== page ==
is linked to a letter in the key word.

GREENGREENGREENGREEN
beginattackatsundown
Then you create the crypto text like this:
Crypt the letter b by taking the letter in the key word above, here it is G.
This letter is the index to a row in the Vigenre table.
The row beginning with G, row 6, is the crypto alphabet to use for
the first letter b. In the row for the clear alphabet, go to the column
for the letter b. To find the substitution letter, follow this column down
to row 6, here you find the letter H to substitute for b.

Repeat this procedure for the letter e. The key letter above e is R which gives
us the row that start with R, row number 17. In the clear alphabet, go to the column
for the letter e in the clear alphabet, follow this column down to row 17 to get the substitution letter V.

Repeat this for each letter in the message.

Each letter in the keyword gives us a different crypto alphabet to use.
The number of letters in the key word gives us the number of rows to use in the
Vigenre table. In this example we use four rows, G, R, E and N (E is doubled here).

The message "beginattackatsundown" crypted with the keyword GREEN comes out as:
HVKMAGKXEPQRXWHTUSAA

With a longer keyword, or a key sentence, you add more rows from the table you make the crypto more
difficult to break. The frequency analysis, described above, has no effect on this kind of crypto.
If you have a word with at double letter, like attack above, the first t becomes K and the second becomes X.
If you do a frequency analysis of this, there's no way to tell that this is the letter t.
Another strength is the enormous number of keys you can use. Any word in the book can be used,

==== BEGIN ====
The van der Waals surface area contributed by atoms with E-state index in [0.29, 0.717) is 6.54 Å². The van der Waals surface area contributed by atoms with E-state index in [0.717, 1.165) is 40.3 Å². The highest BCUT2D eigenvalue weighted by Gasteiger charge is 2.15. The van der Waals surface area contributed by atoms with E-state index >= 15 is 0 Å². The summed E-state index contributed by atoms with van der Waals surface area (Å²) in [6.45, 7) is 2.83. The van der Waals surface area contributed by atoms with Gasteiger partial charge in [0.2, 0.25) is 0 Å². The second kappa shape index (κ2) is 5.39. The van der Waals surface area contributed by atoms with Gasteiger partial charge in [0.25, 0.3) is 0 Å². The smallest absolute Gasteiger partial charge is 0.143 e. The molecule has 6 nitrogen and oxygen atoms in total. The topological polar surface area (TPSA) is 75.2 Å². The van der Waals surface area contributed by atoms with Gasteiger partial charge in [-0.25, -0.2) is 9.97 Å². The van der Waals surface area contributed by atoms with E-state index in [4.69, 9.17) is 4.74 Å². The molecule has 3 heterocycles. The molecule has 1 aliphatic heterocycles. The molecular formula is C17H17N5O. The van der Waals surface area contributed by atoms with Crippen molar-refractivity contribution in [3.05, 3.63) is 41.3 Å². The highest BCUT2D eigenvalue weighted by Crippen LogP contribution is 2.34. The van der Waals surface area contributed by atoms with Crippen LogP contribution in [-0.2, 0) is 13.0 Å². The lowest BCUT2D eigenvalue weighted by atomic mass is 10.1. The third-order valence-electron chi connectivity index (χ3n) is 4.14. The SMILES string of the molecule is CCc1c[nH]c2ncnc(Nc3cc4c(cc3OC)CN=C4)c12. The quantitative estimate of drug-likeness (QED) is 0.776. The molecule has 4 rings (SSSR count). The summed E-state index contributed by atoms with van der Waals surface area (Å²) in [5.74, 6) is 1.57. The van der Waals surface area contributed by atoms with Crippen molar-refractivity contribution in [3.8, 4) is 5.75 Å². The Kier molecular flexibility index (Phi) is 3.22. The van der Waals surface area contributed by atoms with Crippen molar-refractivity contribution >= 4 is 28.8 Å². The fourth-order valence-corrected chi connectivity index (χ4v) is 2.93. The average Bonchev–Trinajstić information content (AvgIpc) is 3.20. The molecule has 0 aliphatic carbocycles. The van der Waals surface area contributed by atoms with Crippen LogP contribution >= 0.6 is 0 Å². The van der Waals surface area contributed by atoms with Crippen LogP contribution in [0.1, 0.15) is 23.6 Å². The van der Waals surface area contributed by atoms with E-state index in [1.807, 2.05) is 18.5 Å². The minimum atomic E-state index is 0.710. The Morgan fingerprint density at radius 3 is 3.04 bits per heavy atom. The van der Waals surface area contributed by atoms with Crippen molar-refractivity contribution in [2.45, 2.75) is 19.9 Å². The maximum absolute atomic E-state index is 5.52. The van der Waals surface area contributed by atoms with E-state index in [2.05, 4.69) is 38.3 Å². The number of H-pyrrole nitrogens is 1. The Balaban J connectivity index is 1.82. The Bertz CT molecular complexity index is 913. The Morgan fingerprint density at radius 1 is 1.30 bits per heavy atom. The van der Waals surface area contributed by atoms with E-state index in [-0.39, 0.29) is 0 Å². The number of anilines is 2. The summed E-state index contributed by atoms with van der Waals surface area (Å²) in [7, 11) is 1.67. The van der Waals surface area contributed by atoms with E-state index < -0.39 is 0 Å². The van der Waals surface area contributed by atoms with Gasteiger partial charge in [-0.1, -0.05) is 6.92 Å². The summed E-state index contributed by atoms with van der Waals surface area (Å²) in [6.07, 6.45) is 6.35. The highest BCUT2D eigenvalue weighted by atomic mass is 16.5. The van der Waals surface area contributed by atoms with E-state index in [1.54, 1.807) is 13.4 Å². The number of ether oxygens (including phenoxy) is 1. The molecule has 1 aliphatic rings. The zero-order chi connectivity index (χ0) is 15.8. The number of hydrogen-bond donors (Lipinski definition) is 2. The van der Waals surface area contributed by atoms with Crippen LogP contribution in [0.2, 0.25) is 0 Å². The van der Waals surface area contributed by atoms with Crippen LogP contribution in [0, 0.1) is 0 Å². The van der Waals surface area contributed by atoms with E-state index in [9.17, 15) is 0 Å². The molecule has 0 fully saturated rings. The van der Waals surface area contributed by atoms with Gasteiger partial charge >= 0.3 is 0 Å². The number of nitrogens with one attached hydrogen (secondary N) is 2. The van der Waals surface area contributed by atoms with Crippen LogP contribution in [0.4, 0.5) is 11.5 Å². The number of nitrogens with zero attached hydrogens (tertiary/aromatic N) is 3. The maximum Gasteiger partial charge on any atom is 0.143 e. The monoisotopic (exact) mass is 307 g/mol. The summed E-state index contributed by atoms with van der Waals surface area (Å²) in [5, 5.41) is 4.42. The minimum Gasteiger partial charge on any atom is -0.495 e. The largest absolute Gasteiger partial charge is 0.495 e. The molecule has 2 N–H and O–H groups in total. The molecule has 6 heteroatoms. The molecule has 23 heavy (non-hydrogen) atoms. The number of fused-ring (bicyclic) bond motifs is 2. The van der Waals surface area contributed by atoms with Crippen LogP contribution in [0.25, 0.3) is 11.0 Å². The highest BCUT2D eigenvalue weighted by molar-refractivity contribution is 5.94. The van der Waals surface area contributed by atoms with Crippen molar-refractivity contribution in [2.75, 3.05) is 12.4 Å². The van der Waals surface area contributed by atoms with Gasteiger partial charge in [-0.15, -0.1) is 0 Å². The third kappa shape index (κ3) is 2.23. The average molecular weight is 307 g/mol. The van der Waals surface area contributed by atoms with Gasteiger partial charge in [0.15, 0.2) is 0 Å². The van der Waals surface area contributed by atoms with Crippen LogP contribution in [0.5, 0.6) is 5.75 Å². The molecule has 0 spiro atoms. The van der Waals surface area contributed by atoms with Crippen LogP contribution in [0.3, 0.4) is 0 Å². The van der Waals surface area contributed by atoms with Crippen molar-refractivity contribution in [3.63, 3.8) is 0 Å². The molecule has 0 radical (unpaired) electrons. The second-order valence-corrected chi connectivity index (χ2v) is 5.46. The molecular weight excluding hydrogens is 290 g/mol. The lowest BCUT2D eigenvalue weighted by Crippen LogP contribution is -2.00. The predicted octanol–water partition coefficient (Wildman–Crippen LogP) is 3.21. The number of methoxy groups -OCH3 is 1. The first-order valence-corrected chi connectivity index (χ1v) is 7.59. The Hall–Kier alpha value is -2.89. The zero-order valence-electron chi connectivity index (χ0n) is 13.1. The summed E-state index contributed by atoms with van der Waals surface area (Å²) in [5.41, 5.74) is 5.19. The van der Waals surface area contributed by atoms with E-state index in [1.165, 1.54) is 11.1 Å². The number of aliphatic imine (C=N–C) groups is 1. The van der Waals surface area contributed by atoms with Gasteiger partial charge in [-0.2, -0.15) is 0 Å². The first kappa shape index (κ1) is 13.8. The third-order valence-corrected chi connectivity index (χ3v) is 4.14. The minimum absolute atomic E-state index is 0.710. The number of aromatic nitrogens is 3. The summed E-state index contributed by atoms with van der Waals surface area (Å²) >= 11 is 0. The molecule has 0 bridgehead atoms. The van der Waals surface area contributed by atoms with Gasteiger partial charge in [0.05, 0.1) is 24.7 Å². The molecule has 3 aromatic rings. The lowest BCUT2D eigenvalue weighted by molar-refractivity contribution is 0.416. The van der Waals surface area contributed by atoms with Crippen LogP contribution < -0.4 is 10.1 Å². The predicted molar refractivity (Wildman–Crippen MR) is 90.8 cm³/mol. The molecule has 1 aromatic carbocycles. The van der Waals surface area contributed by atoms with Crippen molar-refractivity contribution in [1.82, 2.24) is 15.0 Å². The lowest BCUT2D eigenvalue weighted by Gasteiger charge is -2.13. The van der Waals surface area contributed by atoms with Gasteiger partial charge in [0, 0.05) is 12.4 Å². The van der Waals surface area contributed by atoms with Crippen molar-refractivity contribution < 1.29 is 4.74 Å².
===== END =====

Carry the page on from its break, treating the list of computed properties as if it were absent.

you even can make up you own words. It's just not possible to try all possible combinations.
The work by Vigenres was published in Tracict des Chiffres 1586 but did not come to common use
until 200 years later.

Charles Babbage and Vigenre
As mentioned earlier, the strength of the Vigenre crypto is that a letter can be crypted on a number of
different ways. If the keyword is KING is used, there's four different ways to crypt a given letter.
The same apply to words that's crypted. The word "the" can be crypted as, DQR, BUK, GNO or ZRM depending on
the words relation to the keyword KING. You get no clues from the frequency analysis.
This making the decrypting much harder, but not impossible.

A man named Charles Babbage, born 1791, was the first one to break this kind of crypto.
Among many things, he was devoted to statistics. He was one of the first one making statistic on born/death relations,
today commonly used by insurance companies.

He thought that if there's only four ways to crypt the word "the", and the word is used many times in the text,
the possibility that the same crypto variant is repeated on a number of places in the text is rather significant.
The longer the text, the greater the chance. It was this kind of repetition that lead Babbage to the decryption
of the Vigenre crypto.

Babbage stated some fairly simple steps to break the Vigenre crypto.
Look for letter sequences that repeat more that once in the text. There's a possibility that it's the same word
crypted with the same part of the keyword. The distance between the repetitions and the distance from the beginning
of the text, gives you some clues of the length of the keyword. When you know the length of the keyword, you know
how many crypto alphabet that was used to crypt the text. If you use just one alphabet, it's just a
mono alphabetic crypto, and that you know how to decrypt.

If you found out that the keyword is five letters, you use the first alphabet for letter 1, 6 ,11 and so on.
For letter 2, 7, 12... you use the second alphabet and so on. You only have to use as many alphabet as there